Driving Engagement

Raising expectations

Measuring employee engagement is important. However, “you don’t fatten a calf by weighing it.” In fact, asking employees to express their feelings about the workplace raises expectations that something is going to change. If nothing then happens, employees are likely to feel even less engaged than they were before the survey. Action is key.

When considering what actions to take, there are two fundamental principles that need to be respected:

The actions should be meaningful (in terms of measurable impact on the business).

The actions (in most cases) should be owned by team members; it should not be a wish list for senior management.

Let me expand on that second principle. There has been much research in psychology around the paradigm of Locus of Control. Put simply, those that feel they have no influence over events (low locus of control) are more likely to suffer from depression and anxiety than those with a high locus of control. Apply this research to the workplace and you can see how damaging it would be to allow employees to hand their power (or control) to senior management.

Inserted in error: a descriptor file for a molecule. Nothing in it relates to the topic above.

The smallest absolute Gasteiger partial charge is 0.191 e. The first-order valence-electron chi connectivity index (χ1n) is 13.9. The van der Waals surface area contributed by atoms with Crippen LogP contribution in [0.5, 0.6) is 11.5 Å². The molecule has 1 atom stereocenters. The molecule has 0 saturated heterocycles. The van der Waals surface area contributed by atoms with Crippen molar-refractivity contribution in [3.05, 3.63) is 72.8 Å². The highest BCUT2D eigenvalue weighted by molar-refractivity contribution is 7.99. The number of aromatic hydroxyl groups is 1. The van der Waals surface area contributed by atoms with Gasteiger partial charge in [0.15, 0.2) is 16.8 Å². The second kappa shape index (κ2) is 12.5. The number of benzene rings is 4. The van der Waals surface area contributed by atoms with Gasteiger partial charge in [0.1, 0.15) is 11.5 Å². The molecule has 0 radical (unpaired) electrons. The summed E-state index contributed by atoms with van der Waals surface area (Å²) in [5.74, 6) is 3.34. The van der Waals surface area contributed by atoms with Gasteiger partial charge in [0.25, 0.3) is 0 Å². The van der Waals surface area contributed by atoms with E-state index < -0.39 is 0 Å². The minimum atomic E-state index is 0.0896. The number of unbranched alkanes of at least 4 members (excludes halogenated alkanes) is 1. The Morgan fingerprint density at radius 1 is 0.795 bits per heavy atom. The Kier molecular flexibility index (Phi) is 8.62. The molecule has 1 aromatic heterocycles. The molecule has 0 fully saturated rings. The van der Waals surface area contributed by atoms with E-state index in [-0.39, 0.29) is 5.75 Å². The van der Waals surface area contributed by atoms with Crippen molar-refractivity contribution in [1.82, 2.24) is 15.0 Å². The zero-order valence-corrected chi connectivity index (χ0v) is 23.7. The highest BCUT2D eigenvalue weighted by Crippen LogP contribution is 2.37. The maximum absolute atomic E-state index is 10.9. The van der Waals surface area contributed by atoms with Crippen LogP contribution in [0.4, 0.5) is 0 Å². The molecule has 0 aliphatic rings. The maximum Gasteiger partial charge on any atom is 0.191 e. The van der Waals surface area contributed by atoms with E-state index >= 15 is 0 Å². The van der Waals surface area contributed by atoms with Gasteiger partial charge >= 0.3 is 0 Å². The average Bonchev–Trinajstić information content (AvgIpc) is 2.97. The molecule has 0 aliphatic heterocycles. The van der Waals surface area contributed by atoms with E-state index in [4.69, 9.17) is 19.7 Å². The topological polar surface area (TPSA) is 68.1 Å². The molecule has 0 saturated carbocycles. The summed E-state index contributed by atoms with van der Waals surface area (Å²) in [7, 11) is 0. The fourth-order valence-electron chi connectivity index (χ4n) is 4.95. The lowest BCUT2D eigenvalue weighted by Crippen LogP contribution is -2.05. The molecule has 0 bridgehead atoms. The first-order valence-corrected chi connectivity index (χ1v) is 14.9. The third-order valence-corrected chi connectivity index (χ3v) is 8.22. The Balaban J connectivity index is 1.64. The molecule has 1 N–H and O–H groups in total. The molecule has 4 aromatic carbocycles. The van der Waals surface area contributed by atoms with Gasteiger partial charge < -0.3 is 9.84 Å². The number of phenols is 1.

Taking responsibility

The key is not simply for managers to hand over responsibility. It is, rather, to take responsibility for creating and nurturing an environment that is conducive to employees taking ownership for key aspects of their workplace. E.g:

·         Identifying obstacles to their productivity

·         Nurturing supportive relationships with colleagues

·         Sharing knowledge with less experienced colleagues

·         Being prepared to be open and honest with their manager

·         Recognising and praising colleagues (or even their boss!) when they have done a good job

·         Running a short training session for colleagues on their particular area of expertise


Challenge your team to take ownership for employee engagement. That, in itself, will drive engagement.